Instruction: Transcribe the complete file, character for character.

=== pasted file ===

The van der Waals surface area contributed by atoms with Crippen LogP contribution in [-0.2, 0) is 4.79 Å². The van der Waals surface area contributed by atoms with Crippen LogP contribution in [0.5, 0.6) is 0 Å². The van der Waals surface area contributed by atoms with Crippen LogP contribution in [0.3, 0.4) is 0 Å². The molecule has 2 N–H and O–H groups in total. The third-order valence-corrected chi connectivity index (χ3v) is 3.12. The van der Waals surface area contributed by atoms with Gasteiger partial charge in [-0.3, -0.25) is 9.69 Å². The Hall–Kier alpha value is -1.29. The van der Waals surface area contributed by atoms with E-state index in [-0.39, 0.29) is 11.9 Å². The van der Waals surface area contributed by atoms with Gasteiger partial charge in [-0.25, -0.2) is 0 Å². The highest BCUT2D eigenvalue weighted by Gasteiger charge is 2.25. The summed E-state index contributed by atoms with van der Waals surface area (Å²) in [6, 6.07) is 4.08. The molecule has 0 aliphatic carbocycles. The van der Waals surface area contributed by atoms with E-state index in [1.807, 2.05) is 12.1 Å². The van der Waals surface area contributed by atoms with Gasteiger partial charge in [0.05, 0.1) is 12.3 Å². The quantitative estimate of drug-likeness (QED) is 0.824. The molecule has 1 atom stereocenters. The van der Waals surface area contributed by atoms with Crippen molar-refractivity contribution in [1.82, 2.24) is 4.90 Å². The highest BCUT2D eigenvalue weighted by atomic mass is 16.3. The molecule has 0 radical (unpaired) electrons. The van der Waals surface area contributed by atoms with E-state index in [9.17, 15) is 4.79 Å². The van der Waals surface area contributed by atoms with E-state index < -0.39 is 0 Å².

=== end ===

The van der Waals surface area contributed by atoms with Crippen LogP contribution in [-0.2, 0) is 4.79 Å². The van der Waals surface area contributed by atoms with Crippen LogP contribution in [0.5, 0.6) is 0 Å². The van der Waals surface area contributed by atoms with Crippen LogP contribution in [0.3, 0.4) is 0 Å². The molecule has 2 N–H and O–H groups in total. The third-order valence-corrected chi connectivity index (χ3v) is 3.12. The van der Waals surface area contributed by atoms with Gasteiger partial charge in [-0.3, -0.25) is 9.69 Å². The Hall–Kier alpha value is -1.29. The van der Waals surface area contributed by atoms with E-state index in [-0.39, 0.29) is 11.9 Å². The van der Waals surface area contributed by atoms with Gasteiger partial charge in [-0.25, -0.2) is 0 Å². The highest BCUT2D eigenvalue weighted by Gasteiger charge is 2.25. The summed E-state index contributed by atoms with van der Waals surface area (Å²) in [6, 6.07) is 4.08. The molecule has 0 aliphatic carbocycles. The van der Waals surface area contributed by atoms with E-state index in [1.807, 2.05) is 12.1 Å². The van der Waals surface area contributed by atoms with Gasteiger partial charge in [0.05, 0.1) is 12.3 Å². The quantitative estimate of drug-likeness (QED) is 0.824. The molecule has 1 atom stereocenters. The van der Waals surface area contributed by atoms with Crippen molar-refractivity contribution in [1.82, 2.24) is 4.90 Å². The highest BCUT2D eigenvalue weighted by atomic mass is 16.3. The molecule has 0 radical (unpaired) electrons. The van der Waals surface area contributed by atoms with E-state index in [9.17, 15) is 4.79 Å². The van der Waals surface area contributed by atoms with E-state index < -0.39 is 0 Å².